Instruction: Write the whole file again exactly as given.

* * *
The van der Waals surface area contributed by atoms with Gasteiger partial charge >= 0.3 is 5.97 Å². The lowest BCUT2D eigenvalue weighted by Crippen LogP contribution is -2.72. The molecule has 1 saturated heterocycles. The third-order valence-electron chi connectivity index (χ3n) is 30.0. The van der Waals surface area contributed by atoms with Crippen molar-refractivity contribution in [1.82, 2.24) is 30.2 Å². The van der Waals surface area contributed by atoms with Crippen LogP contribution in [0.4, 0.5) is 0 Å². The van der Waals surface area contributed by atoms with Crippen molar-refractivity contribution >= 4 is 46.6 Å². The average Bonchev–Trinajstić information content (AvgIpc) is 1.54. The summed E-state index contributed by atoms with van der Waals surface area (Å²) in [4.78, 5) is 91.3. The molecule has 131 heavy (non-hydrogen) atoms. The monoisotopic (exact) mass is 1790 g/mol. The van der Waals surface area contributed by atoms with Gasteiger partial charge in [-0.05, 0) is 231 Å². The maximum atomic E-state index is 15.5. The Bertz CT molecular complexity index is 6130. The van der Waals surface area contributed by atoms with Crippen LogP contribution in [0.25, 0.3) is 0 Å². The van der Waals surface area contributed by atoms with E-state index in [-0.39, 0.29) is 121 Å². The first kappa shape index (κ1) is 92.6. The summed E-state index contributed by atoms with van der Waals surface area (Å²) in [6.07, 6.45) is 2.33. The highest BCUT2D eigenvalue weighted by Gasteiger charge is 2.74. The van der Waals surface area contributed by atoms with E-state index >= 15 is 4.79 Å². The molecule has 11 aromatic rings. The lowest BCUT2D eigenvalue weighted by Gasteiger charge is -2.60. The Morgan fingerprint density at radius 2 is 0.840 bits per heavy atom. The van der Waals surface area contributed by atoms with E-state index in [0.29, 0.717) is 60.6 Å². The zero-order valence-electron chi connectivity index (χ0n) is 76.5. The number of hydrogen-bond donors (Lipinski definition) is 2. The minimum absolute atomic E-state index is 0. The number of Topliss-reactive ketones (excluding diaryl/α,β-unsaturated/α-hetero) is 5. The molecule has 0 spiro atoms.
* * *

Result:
The van der Waals surface area contributed by atoms with Gasteiger partial charge >= 0.3 is 5.97 Å². The lowest BCUT2D eigenvalue weighted by Crippen LogP contribution is -2.72. The molecule has 1 saturated heterocycles. The third-order valence-electron chi connectivity index (χ3n) is 30.0. The van der Waals surface area contributed by atoms with Crippen molar-refractivity contribution in [1.82, 2.24) is 30.2 Å². The van der Waals surface area contributed by atoms with Crippen LogP contribution in [0.4, 0.5) is 0 Å². The van der Waals surface area contributed by atoms with Crippen molar-refractivity contribution >= 4 is 46.6 Å². The average Bonchev–Trinajstić information content (AvgIpc) is 1.54. The summed E-state index contributed by atoms with van der Waals surface area (Å²) in [4.78, 5) is 91.3. The molecule has 131 heavy (non-hydrogen) atoms. The monoisotopic (exact) mass is 1790 g/mol. The van der Waals surface area contributed by atoms with Gasteiger partial charge in [-0.05, 0) is 231 Å². The maximum atomic E-state index is 15.5. The Bertz CT molecular complexity index is 6130. The van der Waals surface area contributed by atoms with Crippen LogP contribution in [0.25, 0.3) is 0 Å². The van der Waals surface area contributed by atoms with E-state index in [-0.39, 0.29) is 121 Å². The first kappa shape index (κ1) is 92.6. The summed E-state index contributed by atoms with van der Waals surface area (Å²) in [6.07, 6.45) is 2.33. The highest BCUT2D eigenvalue weighted by Gasteiger charge is 2.74. The van der Waals surface area contributed by atoms with E-state index >= 15 is 4.79 Å². The molecule has 11 aromatic rings. The lowest BCUT2D eigenvalue weighted by Gasteiger charge is -2.60. The Morgan fingerprint density at radius 2 is 0.840 bits per heavy atom. The van der Waals surface area contributed by atoms with E-state index in [0.29, 0.717) is 60.6 Å². The zero-order valence-electron chi connectivity index (χ0n) is 76.5. The number of hydrogen-bond donors (Lipinski definition) is 2. The minimum absolute atomic E-state index is 0. The number of Topliss-reactive ketones (excluding diaryl/α,β-unsaturated/α-hetero) is 5. The molecule has 0 spiro atoms.